Hawaii Congresswoman Tulsi Gabbard is joining the fight against the construction of a pipeline through tribal lands in North Dakota.
The $3.8 billion Dakota Access pipeline to carry North Dakota oil to a shipping point in Illinois is nearly complete.
Pipeline developer Energy Transfer Partners says the pipeline will be safe, but the Standing Rock Sioux tribe says the project threatens the drinking water on its nearby reservation as well as some American Indian cultural sites.
People from around the country have taken up the tribe’s cause, with thousands congregating at the protest camp.
Police have made nearly 575 arrests since August during clashes at the protesters’ main camp along the pipeline route in southern North Dakota and at protests in and around the state capital, Bismarck, about 50 miles to the north.
Gabbard released the following statement:
“I’m participating in the Dakota Access Pipeline protest because of the threat this project poses to water resources in four states serving millions of people. Whether it’s the threat to essential water sources in this region, the lead contamination in Flint, Michigan, or the threat posed to a major Hawaii aquifer by the Red Hill fuel leak, each example underscores the vital importance of protecting our water resources.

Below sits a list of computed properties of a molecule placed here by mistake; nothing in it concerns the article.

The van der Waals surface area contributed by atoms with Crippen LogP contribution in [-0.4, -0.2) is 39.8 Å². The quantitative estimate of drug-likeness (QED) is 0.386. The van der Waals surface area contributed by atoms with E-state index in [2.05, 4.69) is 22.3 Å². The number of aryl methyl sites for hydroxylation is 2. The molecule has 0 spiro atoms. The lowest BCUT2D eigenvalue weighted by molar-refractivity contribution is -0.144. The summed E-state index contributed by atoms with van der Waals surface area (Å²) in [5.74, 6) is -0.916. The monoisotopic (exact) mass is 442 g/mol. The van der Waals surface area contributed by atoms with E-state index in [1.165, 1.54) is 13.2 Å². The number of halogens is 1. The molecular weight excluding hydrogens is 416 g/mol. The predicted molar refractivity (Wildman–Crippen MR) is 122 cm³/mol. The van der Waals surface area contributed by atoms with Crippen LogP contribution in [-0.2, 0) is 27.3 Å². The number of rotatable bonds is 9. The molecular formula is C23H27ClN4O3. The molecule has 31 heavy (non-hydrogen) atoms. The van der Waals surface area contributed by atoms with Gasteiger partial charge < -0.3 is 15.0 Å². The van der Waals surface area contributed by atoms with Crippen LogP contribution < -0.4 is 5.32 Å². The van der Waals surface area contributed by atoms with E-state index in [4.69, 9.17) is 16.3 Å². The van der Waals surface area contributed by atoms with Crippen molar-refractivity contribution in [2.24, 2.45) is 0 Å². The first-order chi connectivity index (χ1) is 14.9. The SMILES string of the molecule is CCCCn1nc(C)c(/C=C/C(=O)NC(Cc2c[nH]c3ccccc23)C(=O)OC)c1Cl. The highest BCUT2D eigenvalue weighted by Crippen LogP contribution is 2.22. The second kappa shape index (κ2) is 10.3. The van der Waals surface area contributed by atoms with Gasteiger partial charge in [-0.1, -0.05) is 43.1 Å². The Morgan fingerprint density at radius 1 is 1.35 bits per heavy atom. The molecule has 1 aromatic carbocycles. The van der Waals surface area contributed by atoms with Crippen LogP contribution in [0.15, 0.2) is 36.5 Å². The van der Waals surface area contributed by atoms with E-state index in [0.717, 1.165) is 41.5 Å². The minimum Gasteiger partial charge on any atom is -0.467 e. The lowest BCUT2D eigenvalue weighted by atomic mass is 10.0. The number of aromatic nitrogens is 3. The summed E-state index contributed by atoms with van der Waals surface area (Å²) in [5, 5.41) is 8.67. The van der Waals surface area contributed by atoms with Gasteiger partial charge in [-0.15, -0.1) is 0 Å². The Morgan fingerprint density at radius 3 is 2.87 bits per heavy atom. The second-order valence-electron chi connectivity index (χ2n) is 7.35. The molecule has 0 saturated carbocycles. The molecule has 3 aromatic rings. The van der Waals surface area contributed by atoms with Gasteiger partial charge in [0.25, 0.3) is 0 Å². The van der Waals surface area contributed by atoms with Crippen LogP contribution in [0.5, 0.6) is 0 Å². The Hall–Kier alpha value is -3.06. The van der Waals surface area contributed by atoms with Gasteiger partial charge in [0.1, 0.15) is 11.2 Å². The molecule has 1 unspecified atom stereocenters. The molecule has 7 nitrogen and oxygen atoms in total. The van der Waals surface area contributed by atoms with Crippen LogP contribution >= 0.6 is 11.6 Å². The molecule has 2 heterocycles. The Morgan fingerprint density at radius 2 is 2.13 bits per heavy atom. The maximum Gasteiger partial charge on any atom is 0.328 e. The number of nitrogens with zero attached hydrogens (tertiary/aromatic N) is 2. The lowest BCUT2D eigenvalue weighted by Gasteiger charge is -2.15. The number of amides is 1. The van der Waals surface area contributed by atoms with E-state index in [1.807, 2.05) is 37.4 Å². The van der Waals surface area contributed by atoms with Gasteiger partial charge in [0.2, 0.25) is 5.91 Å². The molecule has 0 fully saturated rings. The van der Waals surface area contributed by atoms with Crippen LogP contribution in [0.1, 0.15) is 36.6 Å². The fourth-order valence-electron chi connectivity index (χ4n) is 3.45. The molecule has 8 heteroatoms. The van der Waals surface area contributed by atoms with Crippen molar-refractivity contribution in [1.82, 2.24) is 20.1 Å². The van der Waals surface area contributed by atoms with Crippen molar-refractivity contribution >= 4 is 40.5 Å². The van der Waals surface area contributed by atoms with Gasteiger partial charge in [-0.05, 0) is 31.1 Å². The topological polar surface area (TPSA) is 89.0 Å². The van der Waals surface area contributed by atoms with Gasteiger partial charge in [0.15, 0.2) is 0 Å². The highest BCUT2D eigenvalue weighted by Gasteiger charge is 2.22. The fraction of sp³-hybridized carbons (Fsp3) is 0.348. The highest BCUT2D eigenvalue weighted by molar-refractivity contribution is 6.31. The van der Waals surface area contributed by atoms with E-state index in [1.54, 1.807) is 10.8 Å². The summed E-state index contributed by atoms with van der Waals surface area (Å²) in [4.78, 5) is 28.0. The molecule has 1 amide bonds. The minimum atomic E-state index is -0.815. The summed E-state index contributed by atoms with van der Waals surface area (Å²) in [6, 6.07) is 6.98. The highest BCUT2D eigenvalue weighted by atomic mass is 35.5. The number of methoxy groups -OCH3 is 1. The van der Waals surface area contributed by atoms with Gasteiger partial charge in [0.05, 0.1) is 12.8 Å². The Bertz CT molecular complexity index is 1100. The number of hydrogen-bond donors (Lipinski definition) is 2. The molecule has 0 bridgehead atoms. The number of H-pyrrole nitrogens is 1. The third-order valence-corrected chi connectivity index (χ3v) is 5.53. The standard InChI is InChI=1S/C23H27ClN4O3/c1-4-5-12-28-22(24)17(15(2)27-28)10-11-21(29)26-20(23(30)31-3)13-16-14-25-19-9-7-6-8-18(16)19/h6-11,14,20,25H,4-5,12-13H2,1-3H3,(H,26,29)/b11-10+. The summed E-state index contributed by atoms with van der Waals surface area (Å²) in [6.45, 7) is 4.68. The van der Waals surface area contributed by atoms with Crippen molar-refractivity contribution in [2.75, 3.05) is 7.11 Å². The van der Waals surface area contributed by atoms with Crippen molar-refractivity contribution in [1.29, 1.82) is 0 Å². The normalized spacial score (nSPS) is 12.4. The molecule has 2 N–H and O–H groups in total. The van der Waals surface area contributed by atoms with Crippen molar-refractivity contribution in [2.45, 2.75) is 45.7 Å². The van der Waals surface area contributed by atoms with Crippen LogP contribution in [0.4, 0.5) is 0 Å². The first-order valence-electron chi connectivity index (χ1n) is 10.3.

“Protecting our water is not a partisan political issue—it is an issue important to all people and all living beings everywhere. Water is life. Obviously, we cannot survive without water, and once we allow an aquifer to be polluted, there’s very little that can be done about it. It is essential that we prevent water resources from being polluted in the first place.
“Energy Transfer Partners, the company constructing the Dakota Pipeline, has a history of serious pipeline explosions, which have caused injury, death, and significant property damage in the past decade. The future operator of the planned pipeline, Sunoco Logistics, has also had over 200 environmentally damaging oil spills in the last 6 years, more than any of its competitors.
“If my participation in this protest helps send one message, it is this: We must protect our fragile water resources for current and future generations.
“I hope President Obama will do the right thing and stop this pipeline project before water resources for millions are forever ruined.”